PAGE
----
Inside the 'beautiful' world of dance bars
Author Sonia Faleiro's Beautiful Thing: Inside the Secret World of Bombay's Dance Bars takes you through dark, disturbing places; MiD DAY presents excerpts from the book that spoke of Leela, a spirited and vivacious dancer
Around the 1970s, bars in Bombay began to employ young women irrespective of their experience. This was for a new innovation called ‘waiter service’. Waiters, in this context, referred to female servers. These women wore saris, not uniforms, and they were paid a monthly salary and did not have to survive on a collection. They were entirely different from the waiters who would go on to work in Silent Bars. Another innovation, ‘orchestra service’, referred to a live musical performance with a female lead. Bars then took a cue from Hindi films and the ‘item numbers’ gaining popularity -- these were dance songs featuring starlets in plunging necklines and were conceptualized to sexualize a film without doing so overtly. Bars paid young women to dance to popular item numbers of the time and when this became their primary attraction they began to identify themselves as ‘dance bars’.
Their success was evident in their growing numbers. In 1984, there were just twenty-four registered dance bars in the state. Ten years later, there were more than 200. And by 2005, this number had climbed to 1,500.
For women not mired in sex work, bar dancing offered lucrative advantages over other kinds of low-grade employment. In 2005, a bar dancer in a mid-level bar like Night Lovers, brought home in one night what a cleaning woman or bai earned in a month.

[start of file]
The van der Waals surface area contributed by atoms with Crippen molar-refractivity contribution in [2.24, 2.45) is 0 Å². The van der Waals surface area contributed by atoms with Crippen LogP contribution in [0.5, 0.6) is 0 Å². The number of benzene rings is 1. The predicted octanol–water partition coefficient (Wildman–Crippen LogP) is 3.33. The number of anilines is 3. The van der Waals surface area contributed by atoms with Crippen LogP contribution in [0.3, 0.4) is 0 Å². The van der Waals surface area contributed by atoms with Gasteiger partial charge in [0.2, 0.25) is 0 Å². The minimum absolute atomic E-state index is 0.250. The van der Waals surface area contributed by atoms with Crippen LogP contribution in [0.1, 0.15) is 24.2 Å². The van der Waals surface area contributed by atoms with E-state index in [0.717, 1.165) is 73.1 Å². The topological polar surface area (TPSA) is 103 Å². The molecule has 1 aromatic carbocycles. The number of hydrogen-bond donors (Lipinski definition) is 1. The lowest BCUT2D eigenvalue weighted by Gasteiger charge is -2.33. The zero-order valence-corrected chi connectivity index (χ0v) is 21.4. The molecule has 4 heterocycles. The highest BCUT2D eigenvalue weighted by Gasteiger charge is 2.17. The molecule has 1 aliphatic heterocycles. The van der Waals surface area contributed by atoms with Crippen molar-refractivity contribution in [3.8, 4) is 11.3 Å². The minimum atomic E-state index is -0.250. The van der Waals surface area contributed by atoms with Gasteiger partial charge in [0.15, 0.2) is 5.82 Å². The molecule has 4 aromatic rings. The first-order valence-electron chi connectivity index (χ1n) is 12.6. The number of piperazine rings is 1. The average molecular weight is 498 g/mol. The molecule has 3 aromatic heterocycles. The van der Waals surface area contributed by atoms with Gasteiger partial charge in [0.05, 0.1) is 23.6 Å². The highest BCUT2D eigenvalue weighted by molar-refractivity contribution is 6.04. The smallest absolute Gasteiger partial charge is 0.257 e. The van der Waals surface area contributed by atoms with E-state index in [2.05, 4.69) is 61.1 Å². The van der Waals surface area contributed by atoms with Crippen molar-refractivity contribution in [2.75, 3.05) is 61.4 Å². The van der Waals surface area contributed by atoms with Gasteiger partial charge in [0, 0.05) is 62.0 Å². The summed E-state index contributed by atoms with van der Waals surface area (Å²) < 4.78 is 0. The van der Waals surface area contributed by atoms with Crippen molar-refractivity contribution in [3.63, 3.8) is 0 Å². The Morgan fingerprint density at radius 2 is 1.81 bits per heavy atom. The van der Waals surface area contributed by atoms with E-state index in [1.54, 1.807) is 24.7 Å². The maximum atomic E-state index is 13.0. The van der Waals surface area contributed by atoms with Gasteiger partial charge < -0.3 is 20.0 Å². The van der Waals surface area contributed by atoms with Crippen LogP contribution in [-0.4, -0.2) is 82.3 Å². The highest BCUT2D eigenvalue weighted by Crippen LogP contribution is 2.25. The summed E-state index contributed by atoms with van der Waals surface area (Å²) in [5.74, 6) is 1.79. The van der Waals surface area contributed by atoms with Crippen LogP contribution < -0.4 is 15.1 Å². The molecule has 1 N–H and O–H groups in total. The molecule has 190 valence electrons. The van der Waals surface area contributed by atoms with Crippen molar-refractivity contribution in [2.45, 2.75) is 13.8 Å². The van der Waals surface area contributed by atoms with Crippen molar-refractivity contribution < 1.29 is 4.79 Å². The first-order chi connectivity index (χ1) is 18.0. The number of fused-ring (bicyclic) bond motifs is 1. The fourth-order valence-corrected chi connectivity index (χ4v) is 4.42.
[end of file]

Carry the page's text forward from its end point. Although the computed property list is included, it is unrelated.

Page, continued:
More often than not, however, this new profession attracted girls like Leela -- poor, barely educated runaways low on options. With its promise of immediate financial independence, bar dancing was a refuge from the horror of family life a young woman had no power to affect except by leaving.
Leela danced alongside about twenty other girls on a slightly elevated stage in the middle of the bar. For the first few hours she was enthusiastic, for she was drunk and had dragged on an accommodating waiter’s joint. She feigned pleasure, winking naughtily at the customers, pouting at their glassy-eyed reflections in the mirrored wall behind her. And she was careful not to miss a single step of the dance routines she practised so diligently at home. That was what she was tipped for after all--to beguile like an Aishwarya, a Sushmita, a Priyanka.
Do what you want, Shetty instructed his girls, but give kustomersahib ‘paisa wasool’. The customers should get their money’s worth.
Leela wasn’t allowed to speak with customers during her performance and she rarely did. In fact, she noticed only those who threw money on her, as was the custom, or asked the steward standing by for this purpose to place a garland of hundred or five hundred rupee notes around her neck.
If she was feeling wicked, she would accept the money and staring deep into a customer’s eyes, silently mouth: ‘Is this all you think I’m worth?’ She would ‘A bar dancer’s game is to rob, to fool a kustomer’ rub her eyes and pout, murmuring, ‘Hai! Kyun na main sweecide karoon? Kyun na main apna sar ohven mein daloon?’ Why shouldn’t I commit suicide? Why shouldn’t I stick my head into an oven?